This smacks of cronyism. "Yeah, you can stay, but only if you're sponsored by someone on this short list of people who all happen to be donors to my campaign. I'm sure you'll be able to work out a deal favorable to one of them."

    Whose startup was formed in the United States within the past three years;


    So they can stick around for 3 years building their business, and then we'll deport them? Is that really the plan?

    reply to this | link to this | view in chronology ]

    • icon
      Mike Masnick (profile), 26 Aug 2016 @ 7:54pm

      Re:

      This smacks of cronyism. "Yeah, you can stay, but only if you're sponsored by someone on this short list of people who all happen to be donors to my campaign. I'm sure you'll be able to work out a deal favorable to one of them."

      Possibly, though I doubt it. If that's how it came down, there would be a massive uproar.

      So they can stick around for 3 years building their business, and then we'll deport them? Is that really the plan?


      The plan allows for much longer than that.

      reply to this | link to this | view in chronology ]

      • identicon
        Anonymous, 28 Aug 2016 @ 7:42pm

        Re: Re:

        The plan is to have them stay long enough to qualify as a "US Person" for taxation purposes, and then they can be taxed on their worldwide income for the rest of their lives (as can any children they have while in the US).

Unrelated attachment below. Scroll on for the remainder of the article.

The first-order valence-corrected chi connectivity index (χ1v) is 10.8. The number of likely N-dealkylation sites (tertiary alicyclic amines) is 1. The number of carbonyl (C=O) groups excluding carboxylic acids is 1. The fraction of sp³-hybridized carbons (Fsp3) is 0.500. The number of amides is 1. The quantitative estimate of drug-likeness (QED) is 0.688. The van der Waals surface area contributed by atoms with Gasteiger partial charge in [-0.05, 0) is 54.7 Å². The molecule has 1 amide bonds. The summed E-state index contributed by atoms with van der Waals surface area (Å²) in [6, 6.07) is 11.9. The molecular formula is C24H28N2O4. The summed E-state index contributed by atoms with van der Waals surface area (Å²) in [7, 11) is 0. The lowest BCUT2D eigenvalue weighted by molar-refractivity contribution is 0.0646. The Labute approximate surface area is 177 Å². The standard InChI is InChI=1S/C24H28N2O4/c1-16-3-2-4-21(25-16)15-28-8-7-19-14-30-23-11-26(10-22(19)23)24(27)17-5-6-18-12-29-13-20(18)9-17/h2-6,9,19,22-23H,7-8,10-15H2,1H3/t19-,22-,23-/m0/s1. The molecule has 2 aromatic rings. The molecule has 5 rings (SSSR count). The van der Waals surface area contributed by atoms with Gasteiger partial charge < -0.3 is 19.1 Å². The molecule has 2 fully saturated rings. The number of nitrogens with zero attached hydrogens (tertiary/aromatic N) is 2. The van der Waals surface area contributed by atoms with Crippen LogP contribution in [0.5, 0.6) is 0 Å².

Only in Eritrea and the US...bastions of democratic virtuousness.

        reply to this | link to this | view in chronology ]

  • icon
    Anonymous Anonymous Coward (profile), 26 Aug 2016 @ 4:56pm

    Congress in action

    " However, because immigration is such a touchy issue, attempts to do so via Congress have gone nowhere."
    I came accross the following quote the other day, and have been waiting for a good excuse.

    "...has failed to account for the fact that Congress, as currently constituted, couldn't provide a stool sample if it was locked in a cholera ward, but that'’s the system we have."
    The quote came from here, a FaultLines article by Noel Erinjeri

    reply to this | link to this | view in chronology ]

    • identicon
      Anonymous Coward, 27 Aug 2016 @ 3:35pm

      Re: Congress in action

      Our immigration system has been a mess for a long time. Yet, back in 2008, when Obama had a Democratically controlled Congress, he and Congress did exactly zero to "fix" the problem. Now that the GOP runs Congress, it seems like people blame Congress for the problem, exclusively.

      Obama had ample opportunity to address this issue for the first two years of his presidency, as did the Democratically controlled Congress. They choose to keep the system as it is. Why should anyone expect the GOP to change it now to suit the Democrats, especially since the Democrats squandered an opportunity to do so themselves?

      Or maybe both sides just want an issue to blame the other about? Because both are just as guilty of inaction.

      reply to this | link to this | view in chronology ]

      • identicon
        Anonymous Coward, 29 Aug 2016 @ 8:39am

        Re: Re: Congress in action